Dancing in the breeze

After three weeks of traveling on work and sitting in day-long meetings, it was nice to take a long weekend off to sit in the sun and watch grass flowers fluttering and dancing in the breeze. These are no daffodils, but in the cool breeze of interior Karnataka’s winter, they managed to fill my heart with pleasure.

When The Family decided to plan a break in Hampi, combining history, art, and architecture with nature and bird watching, I thought it might get a little overwhelming. But the weather turned out to be wonderful, if you were in the shade. Hampi is a small town near a nature sanctuary. A five minute drive takes you into a countryside full of scrub forests. The bird life you see here is not as rich as that in the coastal rainforests, but there are scrubland species which are hard to see elsewhere. I will post about that later.

For the moment, I just show you a simple video of house sparrows (Passer domesticus), Indian silverbills (Euodice malabarica, white throated munia), and scaly breasted munia (Lonchura punctulata) feeding together. I liked the commotion as they peck at grains. The sound is mainly due to the silverbills, which like to flock together and chirp to make sure that they are in contact. All three species are seed eaters, and therefore able to survive across a range of ecologies, including the dry scrublands of the interior of India.

Breakfast with birds

We got in a little late after our morning’s excursion, but the breakfast was still on. After decanting some carbohydrates, cholesterol, protein, and fibre into ourselves, we relaxed with some tea. It was time to turn our attention to our surroundings, and the birds that they contained. I learnt in Spain to pay close attention to sparrows; they are not always as mundane as you think they are. Here I was disappointed; they were only house sparrows (Passer domesticus). The featured photo shows one enjoying the sun.

There were many weavers around. I recognized one which I’d seen in Nairobi, the Reichenowi subspecies of the Baglafecht’s weaver (Ploceus baglafechti reichenowi). The dark bird behind it is another common resident of Africa, a sooty chat (Myrmecocichla nigra), which is found all across East Africa. The male would have had a patch of white on the wings, so this is a female.

What was this other bird sitting on another branch of the same tree? After a little hesitation, and a close look at the field guide, I think this is the Stuhlmanni subspecies of Baglafecht’s weaver (Ploceus baglafechti stuhlmanni). The difference is the olive crown this one wears. The Stuhlmanni subspecies is said to occur in north-western Tanzania. We were practically there. This must be one of the contact zones between the two subspecies, and since they can interbreed, they probably do so here. It would have been nice to spend some time here looking for the results of such interbreeding.

And finally there was a bird that I could almost recognize: this one was clearly a bulbul, chattering away in the usual querulous bulbulish tone. The yellow vent was new to me. This happens to be the commonest of African bulbuls, and has been saddled with the utterly un-inventive name common bulbul (Pycnonotus barbatus). It seems to be common enough to be reported from almost everywhere in Africa, including in parts of the Sahara. There were several of them flying around, keeping up quite a lively chatter. This was a lifer for us, and one whose identification fortunately we didn’t have to worry much about.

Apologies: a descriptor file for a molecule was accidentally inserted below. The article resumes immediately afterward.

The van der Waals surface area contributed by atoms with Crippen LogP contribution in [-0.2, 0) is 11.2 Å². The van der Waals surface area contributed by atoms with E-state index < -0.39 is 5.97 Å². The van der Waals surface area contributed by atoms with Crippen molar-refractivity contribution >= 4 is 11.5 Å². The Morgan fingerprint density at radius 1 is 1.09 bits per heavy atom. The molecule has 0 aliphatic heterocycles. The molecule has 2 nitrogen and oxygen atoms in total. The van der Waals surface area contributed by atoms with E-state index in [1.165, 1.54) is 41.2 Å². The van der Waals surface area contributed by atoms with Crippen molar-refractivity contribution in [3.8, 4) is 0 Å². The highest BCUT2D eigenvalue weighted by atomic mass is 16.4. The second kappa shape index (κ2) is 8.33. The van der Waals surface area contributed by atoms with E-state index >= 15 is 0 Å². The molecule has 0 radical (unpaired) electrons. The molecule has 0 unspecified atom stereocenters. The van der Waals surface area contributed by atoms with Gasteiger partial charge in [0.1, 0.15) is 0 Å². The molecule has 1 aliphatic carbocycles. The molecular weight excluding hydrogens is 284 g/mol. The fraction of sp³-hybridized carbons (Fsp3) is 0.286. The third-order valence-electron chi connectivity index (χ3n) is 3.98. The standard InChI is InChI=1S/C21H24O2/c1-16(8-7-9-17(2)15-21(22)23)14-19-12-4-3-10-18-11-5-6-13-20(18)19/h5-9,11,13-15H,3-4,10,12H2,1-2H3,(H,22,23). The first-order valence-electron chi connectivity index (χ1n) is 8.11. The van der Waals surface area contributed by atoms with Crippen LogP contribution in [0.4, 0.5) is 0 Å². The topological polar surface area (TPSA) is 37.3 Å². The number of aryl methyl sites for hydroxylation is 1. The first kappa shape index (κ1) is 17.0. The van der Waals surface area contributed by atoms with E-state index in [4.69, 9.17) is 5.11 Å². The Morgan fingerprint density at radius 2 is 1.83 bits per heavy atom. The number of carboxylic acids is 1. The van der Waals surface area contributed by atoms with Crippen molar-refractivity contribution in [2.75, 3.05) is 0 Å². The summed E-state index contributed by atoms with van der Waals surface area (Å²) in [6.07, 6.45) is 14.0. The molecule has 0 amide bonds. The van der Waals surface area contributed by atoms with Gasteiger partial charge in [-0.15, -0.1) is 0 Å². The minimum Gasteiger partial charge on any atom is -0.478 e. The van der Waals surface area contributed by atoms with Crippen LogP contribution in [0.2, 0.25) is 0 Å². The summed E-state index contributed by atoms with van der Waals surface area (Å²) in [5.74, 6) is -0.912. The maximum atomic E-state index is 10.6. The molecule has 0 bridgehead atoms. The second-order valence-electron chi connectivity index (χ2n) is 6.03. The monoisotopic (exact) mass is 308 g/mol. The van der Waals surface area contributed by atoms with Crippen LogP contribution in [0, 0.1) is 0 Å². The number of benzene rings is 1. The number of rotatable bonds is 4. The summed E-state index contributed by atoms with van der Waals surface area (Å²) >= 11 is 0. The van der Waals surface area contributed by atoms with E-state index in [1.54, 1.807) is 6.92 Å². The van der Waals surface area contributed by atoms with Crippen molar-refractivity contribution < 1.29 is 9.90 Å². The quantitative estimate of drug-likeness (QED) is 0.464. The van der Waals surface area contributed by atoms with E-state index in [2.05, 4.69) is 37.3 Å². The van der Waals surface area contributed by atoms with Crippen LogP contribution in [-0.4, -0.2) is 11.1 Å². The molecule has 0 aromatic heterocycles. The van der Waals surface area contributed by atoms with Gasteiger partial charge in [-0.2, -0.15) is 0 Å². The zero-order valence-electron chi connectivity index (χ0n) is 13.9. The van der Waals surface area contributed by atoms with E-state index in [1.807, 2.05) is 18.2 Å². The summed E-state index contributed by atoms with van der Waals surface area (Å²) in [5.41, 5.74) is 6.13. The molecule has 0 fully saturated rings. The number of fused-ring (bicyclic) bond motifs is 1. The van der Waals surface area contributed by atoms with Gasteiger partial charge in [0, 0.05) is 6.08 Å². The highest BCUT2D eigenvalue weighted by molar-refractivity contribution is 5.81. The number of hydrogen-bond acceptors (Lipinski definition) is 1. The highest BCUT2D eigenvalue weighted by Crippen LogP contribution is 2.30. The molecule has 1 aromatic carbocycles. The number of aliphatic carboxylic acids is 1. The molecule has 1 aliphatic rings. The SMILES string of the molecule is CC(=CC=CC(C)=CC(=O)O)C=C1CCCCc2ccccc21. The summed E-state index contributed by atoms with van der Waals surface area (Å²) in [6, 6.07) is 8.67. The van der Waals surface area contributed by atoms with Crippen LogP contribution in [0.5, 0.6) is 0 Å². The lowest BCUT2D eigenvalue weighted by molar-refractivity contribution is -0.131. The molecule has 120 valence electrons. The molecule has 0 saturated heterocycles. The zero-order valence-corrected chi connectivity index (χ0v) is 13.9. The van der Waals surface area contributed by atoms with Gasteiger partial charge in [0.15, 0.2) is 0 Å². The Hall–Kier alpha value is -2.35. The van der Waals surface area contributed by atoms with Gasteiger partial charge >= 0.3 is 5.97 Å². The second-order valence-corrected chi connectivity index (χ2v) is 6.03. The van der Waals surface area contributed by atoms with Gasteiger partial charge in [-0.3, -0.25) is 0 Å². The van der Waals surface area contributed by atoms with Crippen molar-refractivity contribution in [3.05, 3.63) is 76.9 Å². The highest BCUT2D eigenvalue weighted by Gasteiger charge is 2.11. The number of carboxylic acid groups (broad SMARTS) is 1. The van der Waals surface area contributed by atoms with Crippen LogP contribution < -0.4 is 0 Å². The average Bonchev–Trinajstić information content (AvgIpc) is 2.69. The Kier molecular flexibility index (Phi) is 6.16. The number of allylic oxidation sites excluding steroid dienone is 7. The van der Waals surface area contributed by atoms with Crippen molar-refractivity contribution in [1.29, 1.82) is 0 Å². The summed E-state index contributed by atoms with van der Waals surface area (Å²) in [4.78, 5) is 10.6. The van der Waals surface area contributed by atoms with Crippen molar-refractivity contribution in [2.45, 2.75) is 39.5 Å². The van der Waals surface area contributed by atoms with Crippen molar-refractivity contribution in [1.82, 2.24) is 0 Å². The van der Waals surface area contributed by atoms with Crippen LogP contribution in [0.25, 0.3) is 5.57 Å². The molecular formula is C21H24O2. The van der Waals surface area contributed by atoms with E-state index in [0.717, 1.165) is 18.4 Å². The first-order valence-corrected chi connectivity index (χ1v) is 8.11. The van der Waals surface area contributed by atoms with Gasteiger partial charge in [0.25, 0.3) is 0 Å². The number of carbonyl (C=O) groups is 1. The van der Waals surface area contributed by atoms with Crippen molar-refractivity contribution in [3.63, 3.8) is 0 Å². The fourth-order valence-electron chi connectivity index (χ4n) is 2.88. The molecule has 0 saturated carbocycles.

These were four common birds of Africa, but all rather new to us. I was happy to wander about the resort and get used to seeing these species.

House sparrow

I had time before catching my train. I sat down in the cavernous central hall of Paris Gare Montparnasse for a petit dejeuner. It was not to be complet, because a bunch of fearless sparrows descended on my croissant and picked it to pieces. It was a small price to pay for the photos. These Parisian Passer domesticus were perhaps the most fearless that I have seen, although I’d grown up watching sparrows steal grains of rice from my grandmother as she cleaned it for lunch.

I remembered these photos when I read a report about the genetic mutations which separate P. domesticus from its nearest cousins. The comparison of genomes of different species of sparrows showed two kinds of mutations: one which affects gross structure, and a subtle biochemical change. About 11,000 years ago, about when humans were busy inventing agriculture, the domestic sparrow separated out from its nearest cousins by changing its skull shape to give its beak the power to break the hard-to-shatter grains which humans were developing. At the same time, it developed the ability to digest starches, just as dogs did.

The house sparrow is not a domesticated species. It is a wild animal which has learnt to live around humans, like the peacock. And now we are beginning to learn how deeply we have changed the living world around us.